Experts have previously raised concerns about the lack of Covid testing, vaccination and treatment in rural areas. When Vermont closed state-run testing sites in favor of provider-based testing, Anne Sosin, a health equity researcher at Dartmouth College, said that the state expected people to “jump through hoops” to find new testing providers.
Dr. Alex Bannach, a pediatrician in Newport, said her practice had pushed hard to provide additional access for local parents, holding vaccination drives and discussing the vaccine with parents during appointments. The office has set aside two afternoons each week for people to come to the practice for the vaccine.
When the vaccine was released, “parents were traveling up here to get their children vaccinated because they couldn’t find any clinics that were available to them in the greater Burlington area,” Bannach said.
At the same time, she can understand why parents may be having a hard time finding open appointments with some providers. “There’s still a shortage of physicians,” as well as nurses and other health care workers, she said.
Ogelby, from the health department, said the state’s plan to distribute vaccines through providers’ offices prioritized “populations disproportionately impacted by Covid,” such as people of color.
The state also plans to distribute doses based on each office’s history of vaccinating children and the number of children at the practice, she said. But at this point, the state “can’t really predict” how much demand there will be for the vaccine for young children.
National research indicates that only 20% of this age group might get vaccinated, but “Vermont tends to be culturally more vaccine-affirming, and excited” for the vaccine, she said.
Costello anticipated that demand might not be “quite as high” as for previous vaccines.
“Unfortunately, most families have had Covid this winter,” meaning that many think they have immunity to the disease, she said. “I think there is going to be an urgency, but I don’t see it quite to the level that it was when the vaccine for the 5- to 11-year-olds came out.”
The health department also plans to make the vaccine available at WIC offices and local health departments. Local organizations such as schools, libraries or community organizations can also sign up to host vaccine clinics, Ogelby said.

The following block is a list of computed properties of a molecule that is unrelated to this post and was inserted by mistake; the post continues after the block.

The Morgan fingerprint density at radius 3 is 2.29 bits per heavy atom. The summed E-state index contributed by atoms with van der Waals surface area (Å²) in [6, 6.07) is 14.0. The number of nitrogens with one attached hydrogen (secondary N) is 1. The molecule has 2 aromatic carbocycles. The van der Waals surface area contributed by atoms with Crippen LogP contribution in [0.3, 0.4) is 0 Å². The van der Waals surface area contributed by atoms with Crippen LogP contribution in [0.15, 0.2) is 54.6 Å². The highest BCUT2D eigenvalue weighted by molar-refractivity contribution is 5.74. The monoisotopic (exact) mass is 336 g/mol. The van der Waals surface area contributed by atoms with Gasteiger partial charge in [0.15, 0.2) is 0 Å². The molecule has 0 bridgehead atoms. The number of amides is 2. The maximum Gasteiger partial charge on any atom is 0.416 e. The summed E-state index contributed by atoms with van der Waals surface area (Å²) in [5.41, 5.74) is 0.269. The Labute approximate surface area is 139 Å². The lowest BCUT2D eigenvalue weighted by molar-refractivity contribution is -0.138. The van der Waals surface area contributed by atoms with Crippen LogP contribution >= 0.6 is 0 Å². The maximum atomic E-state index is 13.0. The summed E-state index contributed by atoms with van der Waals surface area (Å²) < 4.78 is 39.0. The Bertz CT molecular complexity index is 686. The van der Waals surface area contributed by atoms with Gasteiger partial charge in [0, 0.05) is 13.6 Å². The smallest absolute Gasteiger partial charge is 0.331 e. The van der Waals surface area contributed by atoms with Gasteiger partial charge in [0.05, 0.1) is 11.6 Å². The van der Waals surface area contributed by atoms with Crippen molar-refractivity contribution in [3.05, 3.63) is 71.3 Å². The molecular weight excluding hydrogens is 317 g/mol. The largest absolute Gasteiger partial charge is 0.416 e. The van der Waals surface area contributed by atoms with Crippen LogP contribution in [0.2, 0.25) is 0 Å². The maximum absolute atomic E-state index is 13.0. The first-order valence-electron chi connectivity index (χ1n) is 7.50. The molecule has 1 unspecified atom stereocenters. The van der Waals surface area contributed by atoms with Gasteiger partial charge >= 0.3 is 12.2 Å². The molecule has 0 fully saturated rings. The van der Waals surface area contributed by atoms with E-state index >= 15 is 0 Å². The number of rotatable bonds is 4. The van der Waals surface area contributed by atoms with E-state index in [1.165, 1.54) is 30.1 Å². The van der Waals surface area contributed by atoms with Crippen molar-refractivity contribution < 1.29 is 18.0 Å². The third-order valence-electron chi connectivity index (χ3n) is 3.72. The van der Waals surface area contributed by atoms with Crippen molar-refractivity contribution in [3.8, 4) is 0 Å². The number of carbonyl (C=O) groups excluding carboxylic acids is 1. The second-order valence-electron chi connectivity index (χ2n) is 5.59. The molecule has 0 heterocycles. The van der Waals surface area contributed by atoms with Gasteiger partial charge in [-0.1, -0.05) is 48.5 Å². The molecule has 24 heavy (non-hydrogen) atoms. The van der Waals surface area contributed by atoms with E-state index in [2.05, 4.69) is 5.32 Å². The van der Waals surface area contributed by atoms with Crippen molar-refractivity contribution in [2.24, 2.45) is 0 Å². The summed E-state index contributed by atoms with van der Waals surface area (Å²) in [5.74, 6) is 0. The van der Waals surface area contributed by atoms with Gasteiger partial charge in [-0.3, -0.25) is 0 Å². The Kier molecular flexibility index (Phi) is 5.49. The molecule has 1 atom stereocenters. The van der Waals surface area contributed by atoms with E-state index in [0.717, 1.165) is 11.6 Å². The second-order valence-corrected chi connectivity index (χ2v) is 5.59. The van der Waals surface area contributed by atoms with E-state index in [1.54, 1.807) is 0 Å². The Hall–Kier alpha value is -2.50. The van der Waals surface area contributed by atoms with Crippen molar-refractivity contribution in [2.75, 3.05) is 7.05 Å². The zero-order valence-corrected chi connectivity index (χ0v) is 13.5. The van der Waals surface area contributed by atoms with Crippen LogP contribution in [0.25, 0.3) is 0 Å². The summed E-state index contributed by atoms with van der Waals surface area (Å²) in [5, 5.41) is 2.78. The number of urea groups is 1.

Families that don’t have a go-to health care provider for their child can call the health department office in their district for help finding the vaccine, she said.
“There are parts of the state where we know it’s at least a 30-minute drive to a pharmacy or a primary care provider,” she said. The state has tried to fill that gap with EMS teams, she said, but “that’s not to say that it’s not necessarily going to be happening on the day at the moment when that family might need access to vaccine.”
Responding to the lack of a centralized system for finding vaccine appointments, she said “the community is retaking control over the health care system” while the health department bridges the gap with walk-in clinics.
“I can completely see how it doesn’t feel like it’s necessarily the same type of one-stop shopping, where maybe it did feel when the state was managing soup to nuts,” she said.
A different type of barrier remains for raising the vaccination rate for children: Parents’ reluctance to get their kids vaccinated.
Costello said that educating parents on vaccines is something she does “day in and day out.”
“I meet the family where they’re at: Asking about what their questions are, what their hesitations are, because it can be so totally different for people,” she said.
Costello can also draw on personal experience as a parent to three.
“I just really tell parents I would never recommend anything that I wouldn’t do for my own children, and my 6- and 10-year-old got vaccinated the day it came out, and my 3-year-old will get vaccinated as well,” she said.